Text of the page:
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A single computing identity

Full colour image of a British passport
Just as a passport enables a citizen to travel between countries with an identifying document, an online federated system for researchers will need to be as simple and secure. Image courtesy of Phillip Bramble.

When a scientist or engineer decides to use a computer grid for the first time, they have to create, identify and become verified. It's a drawn out process of verification, but eventually they get access to powerful computing facilities for their project. The problem arises when the same person wants to access other infrastructures, for example a high-performance computer, they have to go through the same process again, and again, and again.

Now, users and providers of e-infrastructure are trying to create a federated identity - that is, easy access to data and services through a single login and standardized security protocols. Then, a user's login would act much like a passport: the user's host organization, such as a university or research institute, provides an identity that allows the user to access the resources from any other infrastructure, much like a passport allows a citizen to travel between countries with an identifying document from their country of citizenship.

A federated identity system conference was held at CERN on 9th and 10th June, and it was the first step towards addressing issues of identity management. In attendance were software developers and system administrators from five scientific communities including the WLCG, European photon/neutron and Earth science communities and discussed how they enabled federation.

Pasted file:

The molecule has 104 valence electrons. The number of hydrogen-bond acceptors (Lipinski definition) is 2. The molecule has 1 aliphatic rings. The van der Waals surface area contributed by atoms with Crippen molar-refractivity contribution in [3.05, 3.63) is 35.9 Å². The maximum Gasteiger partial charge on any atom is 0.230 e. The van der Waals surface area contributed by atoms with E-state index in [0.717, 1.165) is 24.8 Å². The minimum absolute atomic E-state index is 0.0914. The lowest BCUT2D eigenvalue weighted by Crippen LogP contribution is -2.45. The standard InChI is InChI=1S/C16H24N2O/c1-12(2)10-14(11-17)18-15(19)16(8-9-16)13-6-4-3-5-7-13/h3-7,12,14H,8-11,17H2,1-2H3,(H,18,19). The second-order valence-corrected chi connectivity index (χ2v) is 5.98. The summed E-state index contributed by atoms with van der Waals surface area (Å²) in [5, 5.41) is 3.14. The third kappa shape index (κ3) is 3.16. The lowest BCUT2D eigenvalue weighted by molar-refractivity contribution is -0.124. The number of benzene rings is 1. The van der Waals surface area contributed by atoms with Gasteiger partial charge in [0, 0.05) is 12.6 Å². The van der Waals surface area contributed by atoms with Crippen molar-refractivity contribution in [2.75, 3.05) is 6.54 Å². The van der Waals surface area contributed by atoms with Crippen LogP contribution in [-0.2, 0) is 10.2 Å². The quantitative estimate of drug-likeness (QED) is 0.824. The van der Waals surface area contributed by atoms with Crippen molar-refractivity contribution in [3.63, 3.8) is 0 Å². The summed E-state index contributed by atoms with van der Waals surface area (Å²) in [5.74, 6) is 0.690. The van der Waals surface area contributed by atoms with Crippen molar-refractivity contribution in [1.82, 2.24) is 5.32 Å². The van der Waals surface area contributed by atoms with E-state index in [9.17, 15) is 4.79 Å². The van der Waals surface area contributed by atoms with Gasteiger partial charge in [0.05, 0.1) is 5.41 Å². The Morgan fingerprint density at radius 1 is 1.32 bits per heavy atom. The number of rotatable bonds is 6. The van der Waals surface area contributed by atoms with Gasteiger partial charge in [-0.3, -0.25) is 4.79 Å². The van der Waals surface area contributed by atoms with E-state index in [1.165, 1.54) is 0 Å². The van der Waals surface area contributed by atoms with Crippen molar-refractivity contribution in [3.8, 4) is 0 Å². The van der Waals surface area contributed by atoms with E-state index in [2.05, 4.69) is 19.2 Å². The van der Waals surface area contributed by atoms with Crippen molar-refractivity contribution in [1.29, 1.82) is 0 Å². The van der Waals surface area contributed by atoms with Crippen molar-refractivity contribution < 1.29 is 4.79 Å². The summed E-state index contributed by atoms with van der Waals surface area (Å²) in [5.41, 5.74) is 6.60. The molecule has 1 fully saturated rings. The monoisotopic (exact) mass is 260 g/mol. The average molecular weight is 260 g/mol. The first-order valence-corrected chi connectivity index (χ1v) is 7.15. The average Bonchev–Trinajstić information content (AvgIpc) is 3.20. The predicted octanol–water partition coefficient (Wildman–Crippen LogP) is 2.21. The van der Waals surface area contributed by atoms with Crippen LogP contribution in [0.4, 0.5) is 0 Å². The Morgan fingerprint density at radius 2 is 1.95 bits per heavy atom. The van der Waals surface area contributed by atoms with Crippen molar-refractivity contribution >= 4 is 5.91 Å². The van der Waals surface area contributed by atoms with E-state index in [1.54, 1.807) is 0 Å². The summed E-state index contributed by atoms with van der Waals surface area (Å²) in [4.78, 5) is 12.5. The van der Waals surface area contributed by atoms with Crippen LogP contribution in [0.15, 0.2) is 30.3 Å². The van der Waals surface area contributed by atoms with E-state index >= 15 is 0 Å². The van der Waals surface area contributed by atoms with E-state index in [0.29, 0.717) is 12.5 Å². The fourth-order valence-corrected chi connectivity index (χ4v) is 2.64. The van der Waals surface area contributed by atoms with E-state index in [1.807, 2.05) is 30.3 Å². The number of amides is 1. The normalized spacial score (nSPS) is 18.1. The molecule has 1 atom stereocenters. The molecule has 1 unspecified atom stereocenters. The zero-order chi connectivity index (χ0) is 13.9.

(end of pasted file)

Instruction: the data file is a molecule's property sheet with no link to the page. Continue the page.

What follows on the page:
This need for a federated identity is partially driven by the influx of youthful, 'Generation Y' researchers to academic institutions."They are the Facebook generation," said Bob Jones, openlab director at CERN. "They have little tolerance for barriers and relics of the past. They want to share data with whom they want, when they want."

It's also driven by the need for better collaboration between institutions. "The scientific community … faces some significant challenges [such as] the sheer volume of data produced. This is driving a need for distributed solutions where data is hosted across multiple organizations," said Philip Kershaw, a software developer and expert in federated identity management for the British Atmospheric Data Centre (BADC), and who presented at the conference about the requirements of users in Earth sciences.

One of the crucial steps in creating federated identity is to develop a system for federated access which is secure. "Concepts of trust have had to be re-evaluated to address new challenges. There has been a need to go beyond traditional models of security expressed within the bounds of a single organization and enable access to data seamlessly across multiple organizations," said Kershaw.

Kershaw worked with US - particularly those at Argonne National Laboratory - and European colleagues to develop the security architecture for the Earth System Grid Federation (ESGF), which integrates high performance computers with large-scale data and analysis servers and is expected to soon have 10,000 users spanning the globe.

"Federated security is a large domain and problem space … There are some big challenges to tackle in terms of how credentials and attributes are translated between domains and how trust is managed," said Kershaw.